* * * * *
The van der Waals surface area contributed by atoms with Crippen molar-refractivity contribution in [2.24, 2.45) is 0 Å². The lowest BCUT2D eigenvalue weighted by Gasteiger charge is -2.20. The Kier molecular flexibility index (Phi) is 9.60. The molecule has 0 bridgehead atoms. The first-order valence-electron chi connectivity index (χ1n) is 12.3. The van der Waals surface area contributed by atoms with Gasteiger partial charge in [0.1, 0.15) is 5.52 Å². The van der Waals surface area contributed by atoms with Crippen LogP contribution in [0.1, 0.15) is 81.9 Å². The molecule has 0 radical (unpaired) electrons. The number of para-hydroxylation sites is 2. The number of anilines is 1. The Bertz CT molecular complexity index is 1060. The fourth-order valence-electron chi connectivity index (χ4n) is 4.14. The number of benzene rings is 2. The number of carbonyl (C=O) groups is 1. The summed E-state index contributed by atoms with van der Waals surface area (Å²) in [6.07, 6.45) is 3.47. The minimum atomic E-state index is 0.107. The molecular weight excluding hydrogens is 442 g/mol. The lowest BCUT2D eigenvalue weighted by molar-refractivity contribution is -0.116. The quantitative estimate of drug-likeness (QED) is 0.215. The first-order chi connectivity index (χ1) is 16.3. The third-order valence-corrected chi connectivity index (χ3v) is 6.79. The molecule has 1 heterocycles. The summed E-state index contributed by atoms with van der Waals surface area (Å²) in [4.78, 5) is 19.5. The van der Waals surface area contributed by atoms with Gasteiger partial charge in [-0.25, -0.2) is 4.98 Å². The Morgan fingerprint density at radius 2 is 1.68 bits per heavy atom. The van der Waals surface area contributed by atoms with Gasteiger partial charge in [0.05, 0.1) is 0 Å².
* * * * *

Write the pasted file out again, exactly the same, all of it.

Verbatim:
The van der Waals surface area contributed by atoms with Crippen molar-refractivity contribution in [2.24, 2.45) is 0 Å². The lowest BCUT2D eigenvalue weighted by Gasteiger charge is -2.20. The Kier molecular flexibility index (Phi) is 9.60. The molecule has 0 bridgehead atoms. The first-order valence-electron chi connectivity index (χ1n) is 12.3. The van der Waals surface area contributed by atoms with Gasteiger partial charge in [0.1, 0.15) is 5.52 Å². The van der Waals surface area contributed by atoms with Crippen LogP contribution in [0.1, 0.15) is 81.9 Å². The molecule has 0 radical (unpaired) electrons. The number of para-hydroxylation sites is 2. The number of anilines is 1. The Bertz CT molecular complexity index is 1060. The fourth-order valence-electron chi connectivity index (χ4n) is 4.14. The number of benzene rings is 2. The number of carbonyl (C=O) groups is 1. The summed E-state index contributed by atoms with van der Waals surface area (Å²) in [6.07, 6.45) is 3.47. The minimum atomic E-state index is 0.107. The molecular weight excluding hydrogens is 442 g/mol. The lowest BCUT2D eigenvalue weighted by molar-refractivity contribution is -0.116. The quantitative estimate of drug-likeness (QED) is 0.215. The first-order chi connectivity index (χ1) is 16.3. The third-order valence-corrected chi connectivity index (χ3v) is 6.79. The molecule has 1 heterocycles. The summed E-state index contributed by atoms with van der Waals surface area (Å²) in [4.78, 5) is 19.5. The van der Waals surface area contributed by atoms with Gasteiger partial charge in [-0.25, -0.2) is 4.98 Å². The Morgan fingerprint density at radius 2 is 1.68 bits per heavy atom. The van der Waals surface area contributed by atoms with Gasteiger partial charge in [0.05, 0.1) is 0 Å².